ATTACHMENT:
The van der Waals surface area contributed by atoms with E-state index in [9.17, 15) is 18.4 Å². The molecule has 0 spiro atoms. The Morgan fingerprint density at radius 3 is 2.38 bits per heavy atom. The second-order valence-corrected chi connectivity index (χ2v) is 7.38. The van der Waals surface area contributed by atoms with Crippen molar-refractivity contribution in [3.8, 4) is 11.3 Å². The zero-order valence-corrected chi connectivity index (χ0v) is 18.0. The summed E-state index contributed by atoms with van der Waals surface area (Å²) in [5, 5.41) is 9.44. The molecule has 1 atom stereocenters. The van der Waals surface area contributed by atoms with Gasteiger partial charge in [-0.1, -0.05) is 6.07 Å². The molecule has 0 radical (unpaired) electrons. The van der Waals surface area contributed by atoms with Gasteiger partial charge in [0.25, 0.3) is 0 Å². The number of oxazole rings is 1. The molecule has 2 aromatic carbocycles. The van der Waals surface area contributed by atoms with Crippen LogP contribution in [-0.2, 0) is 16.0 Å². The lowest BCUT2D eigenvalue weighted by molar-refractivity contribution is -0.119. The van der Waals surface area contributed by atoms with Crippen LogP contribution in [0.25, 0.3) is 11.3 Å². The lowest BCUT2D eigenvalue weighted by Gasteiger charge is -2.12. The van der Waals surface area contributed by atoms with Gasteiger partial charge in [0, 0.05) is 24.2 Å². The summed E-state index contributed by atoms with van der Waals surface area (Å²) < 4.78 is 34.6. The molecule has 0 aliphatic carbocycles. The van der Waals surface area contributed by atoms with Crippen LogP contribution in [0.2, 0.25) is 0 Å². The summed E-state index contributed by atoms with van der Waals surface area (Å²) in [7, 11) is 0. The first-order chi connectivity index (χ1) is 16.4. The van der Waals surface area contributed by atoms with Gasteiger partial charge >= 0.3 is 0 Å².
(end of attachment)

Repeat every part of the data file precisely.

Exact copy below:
The van der Waals surface area contributed by atoms with E-state index in [9.17, 15) is 18.4 Å². The molecule has 0 spiro atoms. The Morgan fingerprint density at radius 3 is 2.38 bits per heavy atom. The second-order valence-corrected chi connectivity index (χ2v) is 7.38. The van der Waals surface area contributed by atoms with Crippen molar-refractivity contribution in [3.8, 4) is 11.3 Å². The zero-order valence-corrected chi connectivity index (χ0v) is 18.0. The summed E-state index contributed by atoms with van der Waals surface area (Å²) in [5, 5.41) is 9.44. The molecule has 1 atom stereocenters. The van der Waals surface area contributed by atoms with Gasteiger partial charge in [-0.1, -0.05) is 6.07 Å². The molecule has 0 radical (unpaired) electrons. The van der Waals surface area contributed by atoms with Gasteiger partial charge in [0.25, 0.3) is 0 Å². The number of oxazole rings is 1. The molecule has 2 aromatic carbocycles. The van der Waals surface area contributed by atoms with Crippen LogP contribution in [-0.2, 0) is 16.0 Å². The lowest BCUT2D eigenvalue weighted by molar-refractivity contribution is -0.119. The van der Waals surface area contributed by atoms with Crippen LogP contribution in [0.25, 0.3) is 11.3 Å². The lowest BCUT2D eigenvalue weighted by Gasteiger charge is -2.12. The van der Waals surface area contributed by atoms with Gasteiger partial charge in [0, 0.05) is 24.2 Å². The summed E-state index contributed by atoms with van der Waals surface area (Å²) < 4.78 is 34.6. The molecule has 0 aliphatic carbocycles. The van der Waals surface area contributed by atoms with Crippen LogP contribution in [0.2, 0.25) is 0 Å². The summed E-state index contributed by atoms with van der Waals surface area (Å²) in [7, 11) is 0. The first-order chi connectivity index (χ1) is 16.4. The van der Waals surface area contributed by atoms with Gasteiger partial charge >= 0.3 is 0 Å².